How to know if you are getting CBT-E treatment?

Cognitive Behavioral Therapy Enhanced (CBT-E) for eating disorders is a specialized form of cognitive-behavioral therapy designed to help individuals with eating disorders, such as anorexia nervosa, bulimia nervosa, binge-eating disorder, and atypical eating disorders. Clinicians that use this treatment have to be trained in this approach through Oxford where it was originated and designed.

CBT-E is an evidence-based treatment approach that is tailored to the individual’s specific symptoms, behaviors, and underlying psychological factors that contribute to their eating disorder. The treatment typically involves weekly sessions with a trained therapist and may last anywhere from 20 to 40 sessions, depending on the case and the client’s needs. This treatment is not considered a long-term treatment and can be applied in an intensive form if the client is highly motivated and able to grasp the concepts rather quickly and apply them accordingly. This, of course, should be discussed with your clinician to see if the more intensive approach would be a good fit. Clients are also encouraged to be medically stable and cleared by their physician before starting treatment.

The main components of CBT-E for eating disorders include:

  1. Psychoeducation: Clients are educated about the nature of their eating disorder, its causes, and the consequences of continuing the behavior. They also receive “homework” at times to further their learning outside of the treatment office as well as nutritional education around fear foods, dietary myths, carbohydrates, set point theory, health at every size, and many other important topics that are affected by an eating disorder.
  2. Behavioral monitoring: Clients keep a record of their eating habits, thoughts, and feelings related to food and their body. This does not include any calorie or macro counting, it is just a tool to help the client become the investigator and expert on their eating disorder. It helps with understanding how the eating disorder influences their life, and what “triggers” lead to the use of the behavior(s) of the disorder. It also is used for accountability and insight into the eating that clients do in a more intentional way rather than mindlessly which leads to more overwhelm and feelings of being out of control.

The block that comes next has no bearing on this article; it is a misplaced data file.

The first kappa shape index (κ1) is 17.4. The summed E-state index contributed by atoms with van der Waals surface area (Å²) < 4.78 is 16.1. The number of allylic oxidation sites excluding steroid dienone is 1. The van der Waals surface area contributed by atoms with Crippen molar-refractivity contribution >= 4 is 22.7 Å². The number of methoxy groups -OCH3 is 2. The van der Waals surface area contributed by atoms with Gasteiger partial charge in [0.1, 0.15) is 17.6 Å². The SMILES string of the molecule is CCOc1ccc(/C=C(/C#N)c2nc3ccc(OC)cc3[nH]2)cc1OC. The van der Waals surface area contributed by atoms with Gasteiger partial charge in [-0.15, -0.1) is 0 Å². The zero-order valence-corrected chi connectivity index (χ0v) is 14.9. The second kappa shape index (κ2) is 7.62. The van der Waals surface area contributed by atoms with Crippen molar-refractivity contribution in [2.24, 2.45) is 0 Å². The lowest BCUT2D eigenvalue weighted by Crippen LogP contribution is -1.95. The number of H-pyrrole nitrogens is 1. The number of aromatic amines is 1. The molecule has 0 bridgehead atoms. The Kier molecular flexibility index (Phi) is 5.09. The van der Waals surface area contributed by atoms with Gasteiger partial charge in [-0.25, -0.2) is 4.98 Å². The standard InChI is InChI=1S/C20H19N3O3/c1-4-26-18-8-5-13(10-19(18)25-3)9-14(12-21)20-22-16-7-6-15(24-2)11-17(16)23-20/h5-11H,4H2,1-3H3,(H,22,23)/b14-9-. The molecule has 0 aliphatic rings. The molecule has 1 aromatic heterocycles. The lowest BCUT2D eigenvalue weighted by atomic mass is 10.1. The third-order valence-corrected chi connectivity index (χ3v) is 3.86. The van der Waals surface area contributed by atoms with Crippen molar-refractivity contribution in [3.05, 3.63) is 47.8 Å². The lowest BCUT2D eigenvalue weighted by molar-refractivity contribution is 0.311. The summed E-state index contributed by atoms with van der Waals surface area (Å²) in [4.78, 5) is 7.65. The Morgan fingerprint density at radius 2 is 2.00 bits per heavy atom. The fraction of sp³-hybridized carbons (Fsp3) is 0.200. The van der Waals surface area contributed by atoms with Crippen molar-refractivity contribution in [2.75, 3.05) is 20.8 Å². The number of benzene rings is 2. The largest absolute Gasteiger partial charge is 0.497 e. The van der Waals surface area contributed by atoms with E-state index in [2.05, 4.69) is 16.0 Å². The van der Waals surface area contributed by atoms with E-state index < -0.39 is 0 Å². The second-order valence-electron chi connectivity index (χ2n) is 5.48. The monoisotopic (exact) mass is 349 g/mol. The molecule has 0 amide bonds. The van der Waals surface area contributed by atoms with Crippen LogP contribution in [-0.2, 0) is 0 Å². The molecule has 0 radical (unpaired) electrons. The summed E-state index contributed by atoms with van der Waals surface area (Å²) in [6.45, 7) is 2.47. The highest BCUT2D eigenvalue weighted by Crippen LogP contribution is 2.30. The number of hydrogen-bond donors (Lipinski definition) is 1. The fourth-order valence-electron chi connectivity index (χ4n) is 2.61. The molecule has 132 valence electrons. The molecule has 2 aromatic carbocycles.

3. Regular weighing: Clients are weighed weekly to monitor their progress and identify any changes in their weight. *This can be adjusted to the client’s needs but is ultimately the goal to weigh face forward and experience the scale in treatment to lower the risk for use of this tool in a disordered way and challenge cognitive distortions about the number. It also helps the clients to trust their bodies as they are making important changes to food intake and behaviors.
  4. Regular meals: Clients are encouraged to eat regular, balanced meals and to avoid skipping meals or engaging in restrictive eating behaviors. This is taught right away to help the client to get results more rapidly, especially with stopping purging and binging cycles. This also is important in the early phase of recovery to help with retraining the hunger and fullness cues that have become sporadic at best if not disappeared altogether during the course of the eating disorder. This again will eventually allow the client to regain trust in their bodies and sensations in order to listen to its cues and hopefully lead to a more intuitive approach to eating in the long term of their recovery.
  5. Cognitive restructuring: Clients are taught to identify and challenge negative thoughts and beliefs about their body, weight, and food. They are taught key tools to cope with unhelpful thinking styles and put these thoughts on trial so they can fact-check them. This is a very important part of the treatment that contributes to the rewiring of the brain that occurs with the use of these tools and skills over time.
  6. Exposure and response prevention: Clients are gradually exposed to fearful foods, situations, or triggers, and are taught coping skills to manage their anxiety or discomfort. Clients are taught about distress tolerance and learning ways to manage the urges to use behaviors in a helpful and healthier fashion. Clients are encouraged to use these tools as well with all the feelings that arise from the recovery that they may never have experienced before.
  7. Relapse prevention: Clients learn how to maintain the progress made during therapy and to identify potential triggers or warning signs of relapse. In the final phase of this treatment, a relapse prevention plan will be established as well as tapered sessions. This is so that the client feels empowered and confident in maintaining their recovery on their own and how to get back on course right away if there are lapses that occur in their future.

Follow this link to the official training site for more information https://www.cbte.co/for-the-public/how-to-know/

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